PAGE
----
An Introduction to Art History
Monday 22 – Friday 26 March 2021
Dr Anne Puetz and Clare Richardson
The course is designed to cover four main aspects of the study of art, over 5 days
This course is now full and the waiting list is closed
This course is concerned with the making, materials, representational conventions and the interpretation and curation of Western art. We aim to discuss examples from antiquity through to the present day, but we are both most at home in the period from the early seventeenth to the late nineteenth centuries, and will give particular weight to case studies from this period.
Days 1 and 2 will take a close and critical look at the ‘periods’, ‘movements’ and ‘isms’ by which the history of Western art is conventionally structured. We shall discuss stylistic developments, and their contexts, and debate some of the problems inherent in periodization.
Day 3 will introduce students to works of art as material objects and as means of communication with the viewer. We shall examine how works were made and what important representational conventions they employed. During the afternoon session, we shall apply our insights to the analysis of a relevant work from the Courtauld Collection, via remote access to the conservation studios.
Day 4 will cover some of the range of different approaches to art history taken now and in the past. In our Zoom seminar, we shall use a key work from the Courtauld as a case study of different ways to examine and interpret a painting.
Day 5 will look at the role museums and art galleries play in the understanding and interpretation of works of art. We shall examine museums’ and galleries’ collecting policies, and display, conservation and interpretation strategies. Our Zoom seminar will focus on the thorny question of the ‘ownership’ of art.
Dr Anne Puetz is responsible for The Courtauld’s extensive programme of art history short courses. She is a scholar of early modern visual culture, with a particular interest in 18th– and 19th-century British art, and in the concept of ‘modernity’ in Britain and France. She co-edited a special issue of RIHA Journal, ‘When Art History Meets Design History’ (March 2014) and was Research Curator of The Courtauld Gallery’s ground-breaking Art on the Line: The Royal Academy Exhibitions at Somerset House 1780-1836 (2001). Anne has written on various aspects of British art and her current research interests focus on eighteenth- and early nineteenth-century ideas about colour and on theories and techniques of reproduction.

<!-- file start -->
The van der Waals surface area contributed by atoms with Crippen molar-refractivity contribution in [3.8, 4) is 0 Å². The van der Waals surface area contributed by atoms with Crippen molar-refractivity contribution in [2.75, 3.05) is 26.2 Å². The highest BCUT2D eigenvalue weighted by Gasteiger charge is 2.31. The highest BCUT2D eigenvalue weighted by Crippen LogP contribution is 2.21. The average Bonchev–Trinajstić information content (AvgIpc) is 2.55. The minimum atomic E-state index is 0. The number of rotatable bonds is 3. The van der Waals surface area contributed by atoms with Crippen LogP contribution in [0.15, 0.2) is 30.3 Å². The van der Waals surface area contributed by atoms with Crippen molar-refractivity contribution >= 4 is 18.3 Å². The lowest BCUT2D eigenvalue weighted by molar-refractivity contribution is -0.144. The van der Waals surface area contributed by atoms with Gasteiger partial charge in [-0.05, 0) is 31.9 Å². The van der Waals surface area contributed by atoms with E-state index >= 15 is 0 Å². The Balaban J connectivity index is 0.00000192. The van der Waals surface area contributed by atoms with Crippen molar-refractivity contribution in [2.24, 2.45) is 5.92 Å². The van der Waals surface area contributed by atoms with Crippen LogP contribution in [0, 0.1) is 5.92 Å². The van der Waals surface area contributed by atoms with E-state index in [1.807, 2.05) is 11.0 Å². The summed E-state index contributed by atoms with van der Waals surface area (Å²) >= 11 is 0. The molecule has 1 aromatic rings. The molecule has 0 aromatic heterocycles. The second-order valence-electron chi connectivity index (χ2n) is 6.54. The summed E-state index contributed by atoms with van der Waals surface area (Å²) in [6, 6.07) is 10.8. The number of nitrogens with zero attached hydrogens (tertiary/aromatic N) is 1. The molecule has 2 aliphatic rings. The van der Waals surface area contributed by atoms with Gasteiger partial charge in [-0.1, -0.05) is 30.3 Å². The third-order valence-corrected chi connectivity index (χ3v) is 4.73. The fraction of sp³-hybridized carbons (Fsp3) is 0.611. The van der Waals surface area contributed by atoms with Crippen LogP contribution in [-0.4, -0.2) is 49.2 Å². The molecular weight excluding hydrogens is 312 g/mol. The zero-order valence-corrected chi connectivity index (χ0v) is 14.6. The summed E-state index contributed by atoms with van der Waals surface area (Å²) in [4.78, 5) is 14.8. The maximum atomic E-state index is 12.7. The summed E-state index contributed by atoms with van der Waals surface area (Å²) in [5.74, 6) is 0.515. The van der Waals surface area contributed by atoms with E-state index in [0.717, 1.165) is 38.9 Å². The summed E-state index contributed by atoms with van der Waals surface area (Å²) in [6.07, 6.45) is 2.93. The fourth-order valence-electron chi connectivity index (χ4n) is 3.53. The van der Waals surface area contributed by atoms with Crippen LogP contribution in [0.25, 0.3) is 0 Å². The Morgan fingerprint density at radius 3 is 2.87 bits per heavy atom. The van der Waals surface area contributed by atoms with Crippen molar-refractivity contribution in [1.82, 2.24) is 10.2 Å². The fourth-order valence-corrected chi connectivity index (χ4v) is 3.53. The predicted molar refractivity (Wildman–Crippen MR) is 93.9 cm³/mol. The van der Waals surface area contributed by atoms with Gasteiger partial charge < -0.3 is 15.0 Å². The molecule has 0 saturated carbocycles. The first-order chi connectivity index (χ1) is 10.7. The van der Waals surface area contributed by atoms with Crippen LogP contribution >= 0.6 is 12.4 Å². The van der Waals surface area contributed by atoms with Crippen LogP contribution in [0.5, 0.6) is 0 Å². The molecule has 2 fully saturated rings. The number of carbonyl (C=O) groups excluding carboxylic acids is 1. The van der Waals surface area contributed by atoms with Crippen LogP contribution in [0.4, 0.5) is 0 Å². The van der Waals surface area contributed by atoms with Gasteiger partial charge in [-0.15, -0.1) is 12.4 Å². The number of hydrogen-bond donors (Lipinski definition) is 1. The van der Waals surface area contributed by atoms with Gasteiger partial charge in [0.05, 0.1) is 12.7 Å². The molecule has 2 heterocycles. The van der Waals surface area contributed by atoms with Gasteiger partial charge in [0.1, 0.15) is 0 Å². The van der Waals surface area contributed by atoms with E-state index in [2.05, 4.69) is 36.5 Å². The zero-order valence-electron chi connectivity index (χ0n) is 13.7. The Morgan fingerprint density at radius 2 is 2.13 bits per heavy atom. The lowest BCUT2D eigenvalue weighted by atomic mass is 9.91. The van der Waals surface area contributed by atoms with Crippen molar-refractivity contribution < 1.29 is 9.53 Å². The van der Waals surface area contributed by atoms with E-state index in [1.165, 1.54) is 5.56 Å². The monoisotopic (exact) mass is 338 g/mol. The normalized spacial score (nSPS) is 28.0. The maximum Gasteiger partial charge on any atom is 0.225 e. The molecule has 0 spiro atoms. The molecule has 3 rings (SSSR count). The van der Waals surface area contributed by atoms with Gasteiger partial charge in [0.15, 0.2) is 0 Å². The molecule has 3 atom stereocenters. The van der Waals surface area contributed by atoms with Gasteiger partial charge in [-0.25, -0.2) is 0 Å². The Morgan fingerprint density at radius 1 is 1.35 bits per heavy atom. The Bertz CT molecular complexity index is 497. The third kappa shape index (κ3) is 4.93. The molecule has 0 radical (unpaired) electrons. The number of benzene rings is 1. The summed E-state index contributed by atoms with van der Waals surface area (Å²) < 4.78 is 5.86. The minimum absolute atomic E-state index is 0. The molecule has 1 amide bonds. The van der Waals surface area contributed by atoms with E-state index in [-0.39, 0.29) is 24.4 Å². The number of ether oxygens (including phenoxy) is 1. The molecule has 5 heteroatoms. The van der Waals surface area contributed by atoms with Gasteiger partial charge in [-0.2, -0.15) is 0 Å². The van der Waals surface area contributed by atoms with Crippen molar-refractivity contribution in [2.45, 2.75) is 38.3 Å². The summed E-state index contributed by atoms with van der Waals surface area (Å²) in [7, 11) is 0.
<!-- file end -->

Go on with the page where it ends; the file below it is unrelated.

Clare Richardson is a paintings conservator whose research interests include painting techniques and pigment deterioration and a Lecturer in the Department of Conservation and Technology at The Courtauld. Prior to this Clare was Head of Painting, Paper and Frames Conservation at Royal Museums Greenwich, and before that she was employed at the Victoria & Albert Museum preparing paintings for the European Galleries and working on Constable’s oil sketches, notably the six-foot Sketch of the Leaping Horse. She contributed to the exhibition catalogue of John Constable: Oil Sketches from the V&A and is working on the publication of her research on the painting techniques of Rubens, 1609-12.